If hearing the word hemp makes you shift in your chair, here’s a good reason not to. Hemp is hardly the enemy. In fact, looking back at its history shows hemp has long been a darling of humankind and for many reasons.
The first hemp crop planted in North America was back in the 1600’s. It was a vital crop because it provided both food and fiber for clothing.
British immigrants to Canada were given free seeds and free land by the king in the 1800’s and further south, American farmers were required by law to grow hemp. Some of it became the very paper the Declaration of Independence was drafted on1. Yes, it was. The irony of the present situation is hard to ignore and it offers, in the least, food for thought…
Romanticized details aside, hemp is a crop with many uses in today’s day to day life, according to Health Canada. Fiber from industrial hemp (a tall, leafy variety with a very low content of the psychoactive substance THC or delta-4-tetrahydrocannobinol) can be used in making paper, textiles, rope or twine, construction materials while the grain has multiple uses as well in food, cosmetics, plastics and biofuel2.
It is no wonder that the contentious crop faced many back and forth decisions over the years. Industrial hemp is a high-yielding, fast growing crop that requires very little help with weed control and naturally resisting to most pests. As one of the oldest domesticated plants (roots expanding well into the Neolithic Age in China3,) hemp is as hardy as it is useful4.
Yet cultivation of this seemingly wonder crop that could address many of today’s big problems one of which is overproduction and overuse of plastic items and the ugly set of consequences to follow, such as the big ocean patches composed of various plastic bits, is still a matter of debate in many parts of the world including the US.
According to a detailed report5 published by David West, PhD, of the North America Industrial Hemp Council, industrial hemp is not a drug but just what the name says: a crop with multiple solid uses in various industrial and commercial sectors.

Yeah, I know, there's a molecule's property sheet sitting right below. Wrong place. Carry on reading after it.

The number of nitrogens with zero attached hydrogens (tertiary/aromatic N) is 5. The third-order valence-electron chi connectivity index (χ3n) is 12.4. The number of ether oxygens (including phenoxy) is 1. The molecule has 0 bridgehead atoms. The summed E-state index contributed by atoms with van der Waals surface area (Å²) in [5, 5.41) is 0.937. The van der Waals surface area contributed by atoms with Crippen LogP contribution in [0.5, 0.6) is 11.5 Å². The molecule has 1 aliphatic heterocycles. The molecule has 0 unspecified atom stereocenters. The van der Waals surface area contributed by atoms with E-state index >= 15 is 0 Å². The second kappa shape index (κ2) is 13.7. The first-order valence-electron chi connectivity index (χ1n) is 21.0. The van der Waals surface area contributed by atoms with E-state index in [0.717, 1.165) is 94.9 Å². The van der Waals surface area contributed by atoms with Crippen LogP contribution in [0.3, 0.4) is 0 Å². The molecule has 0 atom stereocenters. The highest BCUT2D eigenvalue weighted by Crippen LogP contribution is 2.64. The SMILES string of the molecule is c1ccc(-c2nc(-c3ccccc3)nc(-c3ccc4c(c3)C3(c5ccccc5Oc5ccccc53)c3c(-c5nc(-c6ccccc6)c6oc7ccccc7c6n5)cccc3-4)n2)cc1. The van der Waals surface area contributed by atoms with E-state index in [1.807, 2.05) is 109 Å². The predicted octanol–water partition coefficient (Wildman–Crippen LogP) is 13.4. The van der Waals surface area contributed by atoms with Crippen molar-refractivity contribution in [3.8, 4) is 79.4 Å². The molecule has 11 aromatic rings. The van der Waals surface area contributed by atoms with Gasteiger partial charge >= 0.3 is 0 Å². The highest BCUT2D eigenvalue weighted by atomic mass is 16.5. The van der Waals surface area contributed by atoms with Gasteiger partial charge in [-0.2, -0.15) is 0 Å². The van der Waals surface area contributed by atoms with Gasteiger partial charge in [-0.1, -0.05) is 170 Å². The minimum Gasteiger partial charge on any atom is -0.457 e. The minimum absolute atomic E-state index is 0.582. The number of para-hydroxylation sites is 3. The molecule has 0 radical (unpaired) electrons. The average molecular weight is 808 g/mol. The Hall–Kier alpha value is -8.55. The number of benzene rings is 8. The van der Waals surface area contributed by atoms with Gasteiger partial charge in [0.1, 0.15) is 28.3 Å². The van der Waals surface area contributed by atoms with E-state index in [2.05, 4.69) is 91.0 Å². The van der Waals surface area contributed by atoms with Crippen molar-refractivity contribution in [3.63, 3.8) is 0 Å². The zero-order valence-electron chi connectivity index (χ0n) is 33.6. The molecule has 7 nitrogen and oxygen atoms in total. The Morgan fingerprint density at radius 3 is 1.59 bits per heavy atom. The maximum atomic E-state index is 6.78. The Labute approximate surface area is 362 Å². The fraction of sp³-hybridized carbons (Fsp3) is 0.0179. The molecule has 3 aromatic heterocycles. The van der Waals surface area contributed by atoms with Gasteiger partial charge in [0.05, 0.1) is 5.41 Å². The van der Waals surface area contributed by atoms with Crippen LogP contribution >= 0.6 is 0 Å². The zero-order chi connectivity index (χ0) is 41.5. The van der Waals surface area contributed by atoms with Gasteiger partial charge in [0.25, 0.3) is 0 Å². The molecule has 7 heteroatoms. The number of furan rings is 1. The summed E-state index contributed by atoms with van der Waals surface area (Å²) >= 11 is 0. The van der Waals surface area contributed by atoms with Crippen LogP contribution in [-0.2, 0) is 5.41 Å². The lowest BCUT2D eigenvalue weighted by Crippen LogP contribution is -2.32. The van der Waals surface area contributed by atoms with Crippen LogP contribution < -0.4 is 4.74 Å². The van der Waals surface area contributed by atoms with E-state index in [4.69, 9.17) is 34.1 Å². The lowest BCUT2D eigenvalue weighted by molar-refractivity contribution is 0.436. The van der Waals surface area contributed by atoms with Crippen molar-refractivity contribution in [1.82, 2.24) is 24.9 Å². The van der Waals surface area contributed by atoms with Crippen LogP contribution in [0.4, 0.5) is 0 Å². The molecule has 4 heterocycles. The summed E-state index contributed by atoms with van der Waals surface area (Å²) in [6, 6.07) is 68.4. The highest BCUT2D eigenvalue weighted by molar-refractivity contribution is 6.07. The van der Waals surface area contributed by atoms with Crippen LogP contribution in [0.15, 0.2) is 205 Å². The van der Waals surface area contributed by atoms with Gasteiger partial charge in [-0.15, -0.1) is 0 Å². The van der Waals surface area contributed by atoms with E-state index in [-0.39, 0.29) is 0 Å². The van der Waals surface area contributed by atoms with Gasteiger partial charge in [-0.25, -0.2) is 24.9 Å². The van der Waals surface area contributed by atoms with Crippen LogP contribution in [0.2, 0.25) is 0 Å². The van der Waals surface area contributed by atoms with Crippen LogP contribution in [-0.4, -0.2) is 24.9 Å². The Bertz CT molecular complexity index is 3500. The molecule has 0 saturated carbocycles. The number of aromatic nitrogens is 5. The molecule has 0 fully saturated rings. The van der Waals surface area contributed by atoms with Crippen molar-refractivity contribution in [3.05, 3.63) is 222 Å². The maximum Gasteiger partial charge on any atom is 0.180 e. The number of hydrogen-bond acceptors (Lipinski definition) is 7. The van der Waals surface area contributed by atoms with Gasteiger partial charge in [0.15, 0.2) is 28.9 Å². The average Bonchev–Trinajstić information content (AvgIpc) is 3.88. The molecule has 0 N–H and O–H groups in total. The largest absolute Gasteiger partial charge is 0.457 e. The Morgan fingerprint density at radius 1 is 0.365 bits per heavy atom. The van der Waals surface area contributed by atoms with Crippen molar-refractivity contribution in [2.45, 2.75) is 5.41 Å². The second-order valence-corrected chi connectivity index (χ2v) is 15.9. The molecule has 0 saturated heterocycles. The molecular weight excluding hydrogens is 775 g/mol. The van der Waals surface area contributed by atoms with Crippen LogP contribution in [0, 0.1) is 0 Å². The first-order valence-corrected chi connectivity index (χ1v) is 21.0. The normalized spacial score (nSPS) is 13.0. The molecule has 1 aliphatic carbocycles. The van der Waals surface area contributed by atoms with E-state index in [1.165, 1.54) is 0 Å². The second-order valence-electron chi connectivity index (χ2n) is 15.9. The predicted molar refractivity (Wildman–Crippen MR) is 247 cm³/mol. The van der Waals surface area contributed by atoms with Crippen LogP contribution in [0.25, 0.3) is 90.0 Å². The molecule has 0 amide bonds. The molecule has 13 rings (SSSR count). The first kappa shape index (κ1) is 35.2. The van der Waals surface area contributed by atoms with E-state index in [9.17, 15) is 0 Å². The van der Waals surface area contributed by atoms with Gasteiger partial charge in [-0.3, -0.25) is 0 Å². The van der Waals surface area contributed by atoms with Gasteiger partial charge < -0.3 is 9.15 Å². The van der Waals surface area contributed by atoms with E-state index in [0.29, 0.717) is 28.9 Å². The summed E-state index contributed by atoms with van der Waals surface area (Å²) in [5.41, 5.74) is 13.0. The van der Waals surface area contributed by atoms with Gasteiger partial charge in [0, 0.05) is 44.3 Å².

While the debate will still go on for a while, here are some things you should know about hemp products.
- Hemp seeds have a well-balanced content of healthy oils and a high content of protein1, so feel free to sprinkle them on cereal and salads.
- Hemp fiber is stronger than cotton, more resistant to mildew, naturally resistant to UV light and durable. Nowadays you can add stylish to hemp textiles and eco-conscious, if you care to call it as it is.
- Natural, clean cosmetics employ hemp as a main ingredient. Lack of pesticide during cultivation as well as its great healthy oil profile make it easy to understand why.
- Hemp paper making requires less bleach and leaves many a forest intact
- Last but not least, hemp plastic rivals the petroleum-derived products in sturdiness, but with far fewer deleterious side health and environmental effects. In fact, it would be just to call it bioplastic for those reasons. Fully recyclable and biodegradable, hemp bioplastic is already being used by the automotive, packaging and building industries6 with a newly growing market in everyday domestic use around the house.
The way we see it, hemp could solve many of today’s complicate environmental and human health issues. In a world that is more chemically-loaded than ethically acceptable, solutions that require lots of work, imagination and determination to do it right by generations to come should be embraced wholeheartedly.
- Manitoba Harvest: Hemp history http://manitobaharvest.com/about_hemp/9804/Hemp-History.html
- Health Canada http://www.hc-sc.gc.ca/hc-ps/substancontrol/hemp-chanvre/about-apropos/faq/index-eng.php#a9
- An argument for hemp growing http://www.forbes.com/sites/ashoka/2013/05/29/industrial-hemp-a-win-win-for-the-economy-and-the-environment/
- Hemp Facts http://www.naihc.org/hemp_information/hemp_facts.html
- More hemp facts http://www.votehemp.com/PDF/myths_facts.pdf
- Bioplastic http://hempwaterbottles.tripod.com/what-is-hemp-plastic.html